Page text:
This has been kicking around in my brain for days, though it was a planted months ago, and really it has been my whole life. Even now I’m not fully certain it will come out right. I thought about calling a friend, the priest, my psychologist, and then like the proverbial lightbulb, I remembered I have a blog.
So here goes, last spring, I’m spending a lot of time with my boss. Which is actually a positive because I love my boss. She’s kind of a mentor turned life coach who would cover my ass in a heartbeat and then tell me privately how badly I screwed up. I start pretty much every work day with the goal to not piss off my boss. Anyhow, she and I were discussing IVF and in her matter-of-fact way she said “I think you need to learn to bloom where you’re planted” and goes on to clarify her theory that people make themselves miserable because the life they want keeps them from the life they are supposed to have. Oh the secret eye roll I gave her. “She’s just lucky enough to never have to understand” I told my Mind-Body group. “We have allies and she just isn’t one of them”.
Nearly a year later, I’ve realized just how right she was.
I don’t remember a time in my life that I wasn’t always waiting for something more but probably the teenage years started with the big dreams. “If I only had a boy who liked me, I’d be happy” Only I had my first “date” with my first “boyfriend” and wanted no part of it. A week later, I was over it and pining for the next, always assuming the next had the promise of happiness. I was head over heels for Hubby from the day we met but I couldn’t appreciate that. It was all about when we would get engaged, plan our wedding, and when things get complicated, I consider walking away.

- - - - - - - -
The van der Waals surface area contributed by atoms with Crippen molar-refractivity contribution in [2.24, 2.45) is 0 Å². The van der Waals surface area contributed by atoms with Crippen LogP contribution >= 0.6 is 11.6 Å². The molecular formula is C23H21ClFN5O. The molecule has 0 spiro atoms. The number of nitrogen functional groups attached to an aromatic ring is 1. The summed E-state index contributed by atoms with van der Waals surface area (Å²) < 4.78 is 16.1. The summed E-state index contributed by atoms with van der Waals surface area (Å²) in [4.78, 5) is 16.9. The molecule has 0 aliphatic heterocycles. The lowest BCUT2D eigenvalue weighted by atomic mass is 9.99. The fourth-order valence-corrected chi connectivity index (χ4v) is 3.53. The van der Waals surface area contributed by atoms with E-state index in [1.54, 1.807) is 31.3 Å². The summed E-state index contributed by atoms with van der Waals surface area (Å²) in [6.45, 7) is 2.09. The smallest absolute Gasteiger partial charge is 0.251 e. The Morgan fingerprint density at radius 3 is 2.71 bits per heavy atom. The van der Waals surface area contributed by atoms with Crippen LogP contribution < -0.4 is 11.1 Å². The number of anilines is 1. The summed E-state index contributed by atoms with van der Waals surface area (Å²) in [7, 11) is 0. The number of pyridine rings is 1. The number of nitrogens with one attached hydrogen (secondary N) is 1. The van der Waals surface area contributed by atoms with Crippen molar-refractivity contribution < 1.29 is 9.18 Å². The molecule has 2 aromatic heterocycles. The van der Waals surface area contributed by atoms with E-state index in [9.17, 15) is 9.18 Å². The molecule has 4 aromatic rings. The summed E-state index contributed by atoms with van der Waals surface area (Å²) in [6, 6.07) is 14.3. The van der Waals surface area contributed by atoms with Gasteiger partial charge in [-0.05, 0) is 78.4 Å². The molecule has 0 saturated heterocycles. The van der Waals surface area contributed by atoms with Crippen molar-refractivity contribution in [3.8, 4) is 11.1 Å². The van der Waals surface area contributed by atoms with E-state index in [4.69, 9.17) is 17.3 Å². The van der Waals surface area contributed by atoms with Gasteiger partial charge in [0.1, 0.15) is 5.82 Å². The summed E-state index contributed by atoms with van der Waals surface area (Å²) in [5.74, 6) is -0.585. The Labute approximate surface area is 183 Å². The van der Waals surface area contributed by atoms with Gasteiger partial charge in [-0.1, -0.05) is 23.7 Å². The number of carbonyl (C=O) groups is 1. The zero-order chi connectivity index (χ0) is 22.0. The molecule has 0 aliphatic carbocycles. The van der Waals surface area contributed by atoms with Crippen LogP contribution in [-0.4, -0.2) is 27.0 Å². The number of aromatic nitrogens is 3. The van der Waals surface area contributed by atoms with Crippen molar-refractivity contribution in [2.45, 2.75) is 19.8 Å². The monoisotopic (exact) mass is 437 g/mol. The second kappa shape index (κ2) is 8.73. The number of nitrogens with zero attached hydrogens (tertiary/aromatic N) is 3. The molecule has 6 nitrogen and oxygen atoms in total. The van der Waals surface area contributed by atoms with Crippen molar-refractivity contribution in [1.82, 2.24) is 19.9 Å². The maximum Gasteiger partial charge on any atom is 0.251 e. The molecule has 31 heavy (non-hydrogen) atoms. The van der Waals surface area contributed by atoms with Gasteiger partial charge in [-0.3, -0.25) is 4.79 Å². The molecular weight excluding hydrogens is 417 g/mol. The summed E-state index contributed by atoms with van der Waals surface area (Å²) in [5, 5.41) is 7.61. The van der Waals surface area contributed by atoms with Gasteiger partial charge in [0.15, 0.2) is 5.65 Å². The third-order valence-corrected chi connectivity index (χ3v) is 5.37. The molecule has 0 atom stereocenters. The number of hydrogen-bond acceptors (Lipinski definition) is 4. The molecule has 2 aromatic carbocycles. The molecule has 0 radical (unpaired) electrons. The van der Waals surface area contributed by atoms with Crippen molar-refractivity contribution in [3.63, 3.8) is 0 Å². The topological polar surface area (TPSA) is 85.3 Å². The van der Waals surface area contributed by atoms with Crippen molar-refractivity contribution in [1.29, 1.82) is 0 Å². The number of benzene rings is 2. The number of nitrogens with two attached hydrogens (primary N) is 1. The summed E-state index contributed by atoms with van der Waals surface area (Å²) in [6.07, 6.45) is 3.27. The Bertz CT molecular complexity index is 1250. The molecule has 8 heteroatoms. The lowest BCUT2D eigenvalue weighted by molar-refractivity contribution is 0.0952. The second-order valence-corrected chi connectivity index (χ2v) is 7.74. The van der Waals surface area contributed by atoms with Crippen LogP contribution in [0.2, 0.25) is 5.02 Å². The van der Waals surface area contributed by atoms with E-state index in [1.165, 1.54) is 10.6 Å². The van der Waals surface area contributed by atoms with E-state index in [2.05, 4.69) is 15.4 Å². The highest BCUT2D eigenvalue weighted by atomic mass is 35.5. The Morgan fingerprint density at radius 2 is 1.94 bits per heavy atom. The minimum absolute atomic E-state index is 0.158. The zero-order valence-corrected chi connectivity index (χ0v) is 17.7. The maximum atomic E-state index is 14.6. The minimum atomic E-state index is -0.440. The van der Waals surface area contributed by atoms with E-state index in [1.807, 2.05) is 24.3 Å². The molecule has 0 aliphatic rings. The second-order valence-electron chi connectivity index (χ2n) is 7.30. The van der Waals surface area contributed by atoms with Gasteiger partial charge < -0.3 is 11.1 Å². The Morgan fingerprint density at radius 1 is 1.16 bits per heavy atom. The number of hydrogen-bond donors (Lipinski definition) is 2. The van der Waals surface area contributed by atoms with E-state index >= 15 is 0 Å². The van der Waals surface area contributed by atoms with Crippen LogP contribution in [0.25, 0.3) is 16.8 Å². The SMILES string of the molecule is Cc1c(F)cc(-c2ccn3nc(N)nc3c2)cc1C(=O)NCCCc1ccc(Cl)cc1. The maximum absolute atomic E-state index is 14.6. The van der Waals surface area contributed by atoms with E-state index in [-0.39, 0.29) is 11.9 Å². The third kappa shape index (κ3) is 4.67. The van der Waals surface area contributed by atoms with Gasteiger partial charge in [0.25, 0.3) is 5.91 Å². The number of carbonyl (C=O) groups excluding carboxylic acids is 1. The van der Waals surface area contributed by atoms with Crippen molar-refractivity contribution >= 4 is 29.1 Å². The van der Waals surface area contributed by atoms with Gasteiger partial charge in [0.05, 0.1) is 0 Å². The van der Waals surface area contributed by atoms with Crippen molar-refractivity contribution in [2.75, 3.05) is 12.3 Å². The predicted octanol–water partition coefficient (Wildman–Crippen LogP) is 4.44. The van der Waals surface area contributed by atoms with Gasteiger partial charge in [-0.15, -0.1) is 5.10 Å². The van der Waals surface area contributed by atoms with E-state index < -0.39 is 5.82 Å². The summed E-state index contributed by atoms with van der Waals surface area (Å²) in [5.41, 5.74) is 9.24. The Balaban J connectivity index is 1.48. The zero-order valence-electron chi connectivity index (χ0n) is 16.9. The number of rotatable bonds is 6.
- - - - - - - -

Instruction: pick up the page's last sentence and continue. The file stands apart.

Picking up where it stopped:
Work is no different. When the aforementioned best boss ever sends me a litany of nasty-grams, I start thinking about quitting. Not that I have any reason to honestly think anything would be different, just the fact that the answer to job satisfaction is leaving my situation. Sometimes it’s just walking away from management, the thing I did 18 months ago, but usually it’s quitting my job and becoming a yoga teacher (who can’t do downward facing dog).
Sometimes it’s geographic relative homesickness. When I was in college and later lived in Brooklyn, all my misery was that I was too far from my family and every time I went home to visit, I never wanted to go back. Now every visit to NY, I want to move back. I miss my NSLP too much. NYC is “so cool” and “open late” and “Hubby should have more time with his family”. Sometimes it’s somewhere new entirely. The week after my Dad died, I was in negotiations with a recruiter to take a 13 week contract in LA.
My fertility journey has been no different. I’ve put it on a pedestal as the thing that would make life immeasurably more satisfying. I just haven’t had the chance to prove myself wrong. I’m having gastric bypass surgery in a little over 3 weeks and as much as I really am doing it for me (and I’m of course assuming that I’ll be healthy and happy and productive when I’m thin) it’s just another hurdle to clear in the race toward motherhood.
I don’t know why what I am, what I have, where I am is never good enough. A glance at my Pinterest will tell you all you need to know. I have plans to run, cook, be organized, read and crochet…all of which I’m not particularly good at. I lied. I suck at all of those. I don’t know why it’s not good enough to walk, reheat (when Hubby cooks better than anyone else I know), and cognitive download via trash television.
I feel compelled to fill up my schedule despite the fact that the more I do, the more worn out I feel. Maybe I fear the downtime because I’m more comfortable with “doing” than “being”. I think about a time that I was asked to describe myself. I immediately stated my job. They said “That’s not who you are. That’s what you do.” I think I’m afraid of just being because deep down, I don’t think I’m good enough.
I really do have a beautiful life. My marriage is 70% wonderful with 29.9% entirely neutral, leaving only 0.1% sheer torture. I have long friendships and new bonds with great people. I have the most beautiful nieces, nephews, godchildren. All my basic needs are covered without question. I travel.
I think I know once and for all that my fight or flight response is all flight.
But how do I even begin to start to bloom where I’m planted?